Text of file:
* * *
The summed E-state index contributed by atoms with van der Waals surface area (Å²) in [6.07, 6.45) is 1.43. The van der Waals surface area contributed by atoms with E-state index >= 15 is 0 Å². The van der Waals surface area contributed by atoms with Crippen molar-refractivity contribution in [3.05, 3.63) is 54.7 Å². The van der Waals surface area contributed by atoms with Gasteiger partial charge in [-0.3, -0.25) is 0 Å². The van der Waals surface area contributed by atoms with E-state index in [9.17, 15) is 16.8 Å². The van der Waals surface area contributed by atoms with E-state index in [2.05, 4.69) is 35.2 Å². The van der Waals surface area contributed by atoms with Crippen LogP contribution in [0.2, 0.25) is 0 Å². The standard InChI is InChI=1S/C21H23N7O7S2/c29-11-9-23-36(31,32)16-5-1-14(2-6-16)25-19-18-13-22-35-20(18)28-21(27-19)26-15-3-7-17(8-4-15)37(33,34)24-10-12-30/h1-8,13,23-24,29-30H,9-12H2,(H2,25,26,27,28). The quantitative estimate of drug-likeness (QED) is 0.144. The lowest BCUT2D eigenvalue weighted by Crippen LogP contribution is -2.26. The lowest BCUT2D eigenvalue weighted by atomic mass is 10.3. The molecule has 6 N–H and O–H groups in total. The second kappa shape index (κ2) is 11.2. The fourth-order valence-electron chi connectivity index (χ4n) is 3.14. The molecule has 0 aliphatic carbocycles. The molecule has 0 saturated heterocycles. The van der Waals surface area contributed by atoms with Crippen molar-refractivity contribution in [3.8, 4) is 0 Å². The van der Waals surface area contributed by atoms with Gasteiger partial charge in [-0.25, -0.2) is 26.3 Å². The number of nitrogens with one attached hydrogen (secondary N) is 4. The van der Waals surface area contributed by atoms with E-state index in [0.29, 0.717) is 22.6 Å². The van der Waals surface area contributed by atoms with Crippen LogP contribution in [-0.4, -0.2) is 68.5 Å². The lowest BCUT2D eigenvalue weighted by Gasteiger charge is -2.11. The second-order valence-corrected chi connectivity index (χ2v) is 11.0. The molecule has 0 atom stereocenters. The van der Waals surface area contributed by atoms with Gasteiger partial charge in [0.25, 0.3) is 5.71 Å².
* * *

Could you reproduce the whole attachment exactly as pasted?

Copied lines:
The summed E-state index contributed by atoms with van der Waals surface area (Å²) in [6.07, 6.45) is 1.43. The van der Waals surface area contributed by atoms with E-state index >= 15 is 0 Å². The van der Waals surface area contributed by atoms with Crippen molar-refractivity contribution in [3.05, 3.63) is 54.7 Å². The van der Waals surface area contributed by atoms with Gasteiger partial charge in [-0.3, -0.25) is 0 Å². The van der Waals surface area contributed by atoms with E-state index in [9.17, 15) is 16.8 Å². The van der Waals surface area contributed by atoms with E-state index in [2.05, 4.69) is 35.2 Å². The van der Waals surface area contributed by atoms with Crippen LogP contribution in [0.2, 0.25) is 0 Å². The standard InChI is InChI=1S/C21H23N7O7S2/c29-11-9-23-36(31,32)16-5-1-14(2-6-16)25-19-18-13-22-35-20(18)28-21(27-19)26-15-3-7-17(8-4-15)37(33,34)24-10-12-30/h1-8,13,23-24,29-30H,9-12H2,(H2,25,26,27,28). The quantitative estimate of drug-likeness (QED) is 0.144. The lowest BCUT2D eigenvalue weighted by Crippen LogP contribution is -2.26. The lowest BCUT2D eigenvalue weighted by atomic mass is 10.3. The molecule has 6 N–H and O–H groups in total. The second kappa shape index (κ2) is 11.2. The fourth-order valence-electron chi connectivity index (χ4n) is 3.14. The molecule has 0 aliphatic carbocycles. The molecule has 0 saturated heterocycles. The van der Waals surface area contributed by atoms with Crippen molar-refractivity contribution in [3.8, 4) is 0 Å². The van der Waals surface area contributed by atoms with Gasteiger partial charge in [-0.25, -0.2) is 26.3 Å². The number of nitrogens with one attached hydrogen (secondary N) is 4. The van der Waals surface area contributed by atoms with E-state index in [0.29, 0.717) is 22.6 Å². The van der Waals surface area contributed by atoms with Crippen LogP contribution in [-0.4, -0.2) is 68.5 Å². The lowest BCUT2D eigenvalue weighted by Gasteiger charge is -2.11. The second-order valence-corrected chi connectivity index (χ2v) is 11.0. The molecule has 0 atom stereocenters. The van der Waals surface area contributed by atoms with Gasteiger partial charge in [0.25, 0.3) is 5.71 Å².